What is Neurotrauma? Neurotrauma injuries include acquired brain injury (ABI) and spinal cord injury (SCI). Due to the catastrophic nature of Neurotrauma injuries, a person with ABI or SCI often requires years of support and services which has a huge impact on both the victim and their families.
According to the Ontario Neurotrauma Foundation, Neurotrauma injuries affect over 500,000 Ontarians and their families. “Acquired brain injury can result in problems with attention, planning and interacting with others; spinal cord injury can lead to permanent paralysis and the inability to walk,” according to information found on the ONF website, www.onf.org. ONF is a non-profit organization funded by the Government of Ontario which supports research and practice in the areas of Traumatic brain injury (TBI), Spinal cord injury (SCI) and injury prevention.
In 2013, ONF released a second edition of the Guidelines for Concussion/Mild Traumatic Brain Injury and Persistent Symptoms to assist healthcare practitioners to effectively diagnose and manage concussions/TBI in those over the age of 18. As stated on the website: “While research and the development of new knowledge is an essential activity, we also identify gaps in programs and activities necessary to improve the quality of life for those living with neurotrauma.” Source: onf.org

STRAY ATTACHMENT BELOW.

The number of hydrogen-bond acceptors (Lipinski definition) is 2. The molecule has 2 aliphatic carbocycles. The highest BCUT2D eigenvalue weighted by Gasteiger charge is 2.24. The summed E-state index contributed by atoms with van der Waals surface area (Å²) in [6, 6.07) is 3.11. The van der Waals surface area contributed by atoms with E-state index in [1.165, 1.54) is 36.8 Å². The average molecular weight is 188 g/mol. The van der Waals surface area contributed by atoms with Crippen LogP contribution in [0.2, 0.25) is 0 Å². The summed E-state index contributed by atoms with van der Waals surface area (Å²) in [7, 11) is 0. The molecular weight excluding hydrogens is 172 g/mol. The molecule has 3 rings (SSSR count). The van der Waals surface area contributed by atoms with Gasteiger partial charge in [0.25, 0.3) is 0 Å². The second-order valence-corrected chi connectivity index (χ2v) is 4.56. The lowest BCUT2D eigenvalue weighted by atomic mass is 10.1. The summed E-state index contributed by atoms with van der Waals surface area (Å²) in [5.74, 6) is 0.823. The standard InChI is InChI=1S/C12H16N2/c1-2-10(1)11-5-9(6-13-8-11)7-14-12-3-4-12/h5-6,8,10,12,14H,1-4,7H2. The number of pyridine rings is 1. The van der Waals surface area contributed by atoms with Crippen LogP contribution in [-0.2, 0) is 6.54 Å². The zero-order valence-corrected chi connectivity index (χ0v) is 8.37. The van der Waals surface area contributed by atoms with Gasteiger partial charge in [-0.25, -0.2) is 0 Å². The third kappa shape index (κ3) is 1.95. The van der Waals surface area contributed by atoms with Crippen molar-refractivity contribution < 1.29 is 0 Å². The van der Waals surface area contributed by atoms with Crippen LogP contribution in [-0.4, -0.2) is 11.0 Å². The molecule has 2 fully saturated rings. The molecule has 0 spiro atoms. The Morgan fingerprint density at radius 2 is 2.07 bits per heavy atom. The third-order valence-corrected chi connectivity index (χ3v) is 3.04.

Spinal cord injuries are one Neurotrauma injury which occurs when a person suffers a traumatic event, such as a car crash or sports accident which results in direct damage to the cells in the spinal cord. There may also be a severing of the nerve tracks which release signals up and down the spinal cord. Contusion or bruising of the spinal cord is one of the most common types of spinal cord injuries, caused by pressure on the spinal cord.
Sadly, spinal cord injuries can happen to anyone at any time, regardless of age. Spinal cord injuries are one of the most traumatic life accidents. As anyone knows from high school biology class, the spine runs the entire length of the main region of the body. It is divided into four areas; the neck or cervical region, the chest or thoracic region, the lower back or lumbar and the tailbone, or the sacral region. When a traumatic accident causes injury to the spine, weakness, loss of sensation or even paralysis may result. Each consequence is different, determined by where the nerve function is injured. An injury to the lower spine may affect sensation in the leg, while an injury at the neck may result in paralysis in the arms, chest or even the legs.
If you or someone you know has experienced a Neurotrauma injury, including acquired brain injury (ABI) and spinal cord injury (SCI), call us at Horowitz Injury Law. We have almost 35 years of experience and a proven track record of resolving the claims of individuals who have suffered traumatic spinal cord or acquired brain injury. We will make every effort to settle your claim and ensure you receive the compensation you deserve under the law. Call us today for a free consultation at 416-925-4100. No upfront fees.